The scarcity of wood fuel and high cost of kerosene may no longer be a concern for many rural households in Central Kenya, thanks to a patent pending pay-as-you-go biogas business model that delivers a user friendly and affordable energy alternative to cooking and heating.
The technology provides an affordable alternative, compared to traditional biogas systems. Farmers pay a small fee to install the system; they then pay for the biogas as they use it. This saves the farmers upfront cost (an average of $1,700) for purchasing the biogas system.
The company retains ownership of each biogas system that is installed, taking full responsibility for its maintenance, as part of the customer service Schutter Energy offers.
Over the years, most Kenyans have been relying on firewood, charcoal, and kerosene for fuel in their homesteads. However, these are becoming expensive amidst concerns that felling of trees is alarmingly on the rise. Emissions from biomass and kerosene also pose serious health risks.
To generate biogas, livestock farmers load into biogas digesters a mixture of cow waste and water. The system also produces a bio fertiliser, which has the potential to increase farmers’ yields. During installation, the farmers are trained on how to operate the digester for optimum results.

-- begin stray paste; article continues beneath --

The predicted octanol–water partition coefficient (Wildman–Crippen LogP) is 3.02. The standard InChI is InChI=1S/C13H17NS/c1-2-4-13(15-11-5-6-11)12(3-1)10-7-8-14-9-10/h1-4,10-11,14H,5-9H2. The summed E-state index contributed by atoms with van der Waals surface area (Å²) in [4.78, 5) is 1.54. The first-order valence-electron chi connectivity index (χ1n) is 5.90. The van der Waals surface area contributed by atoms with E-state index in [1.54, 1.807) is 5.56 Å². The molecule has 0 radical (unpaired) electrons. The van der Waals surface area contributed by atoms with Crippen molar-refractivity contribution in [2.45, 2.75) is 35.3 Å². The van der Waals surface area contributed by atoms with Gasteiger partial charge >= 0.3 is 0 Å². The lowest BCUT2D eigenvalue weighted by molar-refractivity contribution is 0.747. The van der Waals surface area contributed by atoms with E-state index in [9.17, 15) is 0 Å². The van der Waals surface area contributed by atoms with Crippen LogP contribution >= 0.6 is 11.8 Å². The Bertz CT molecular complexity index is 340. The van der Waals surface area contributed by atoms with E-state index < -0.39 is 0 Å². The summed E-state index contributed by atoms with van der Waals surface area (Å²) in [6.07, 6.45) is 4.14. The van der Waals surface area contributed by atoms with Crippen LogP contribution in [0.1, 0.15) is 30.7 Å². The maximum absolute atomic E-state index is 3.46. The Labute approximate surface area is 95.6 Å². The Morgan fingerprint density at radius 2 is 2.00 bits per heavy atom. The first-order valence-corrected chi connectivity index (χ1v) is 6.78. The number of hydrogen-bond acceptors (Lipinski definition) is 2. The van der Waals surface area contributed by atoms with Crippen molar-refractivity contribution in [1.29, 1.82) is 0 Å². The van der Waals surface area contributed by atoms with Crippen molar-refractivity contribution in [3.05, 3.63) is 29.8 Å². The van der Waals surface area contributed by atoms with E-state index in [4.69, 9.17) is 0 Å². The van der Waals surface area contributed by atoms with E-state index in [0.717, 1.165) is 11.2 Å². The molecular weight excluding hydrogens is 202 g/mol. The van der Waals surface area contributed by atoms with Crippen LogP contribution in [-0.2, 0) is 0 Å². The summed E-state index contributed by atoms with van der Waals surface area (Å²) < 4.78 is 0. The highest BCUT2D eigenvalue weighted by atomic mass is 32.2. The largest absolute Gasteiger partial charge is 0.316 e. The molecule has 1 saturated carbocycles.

Schutter Energy has been working closely with GVEP through the KCIC, since its inception, to secure financial support and promote their business model.
“They are one of many other young, innovative enterprises that the KCIC supports through a mix of business and technical advice, access to facilities and startup grants,” explained Neeketa Khimasia, SME Advisor, and KCIC Programme Manager.
Kyle Schutter, the founder of the Schutter Energy reveals that this year they plan to deliver PAYG biogas to more than 400 families. The company plans to extend its operations to Rift Valley, and will scale up to 10,000 biogas digesters, across East Africa within the next 5 years.
Modern energy access, he points out, has been the foundation of success in the Western world and he hopes the same will happen in Kenya.
The KCIC is a Consortium funded by the British and Danish governments, in partnership with the World Bank’s infoDev programme. GVEP is one of four equal members of the Consortium (along with Strathmore University, PricewaterhouseCoopers and Kenya Industrial Research and Development Institute) charged with setting up and managing the Centre for its first four years. The Centre provides incubation, capacity building and financing to entrepreneurs and small and medium enterprises, keen to develop innovative solutions in agribusiness, renewable energy and water, to tackle climate change. It was formally launched in September 2012 and currently has around 75 clients.
Posted by Alessandra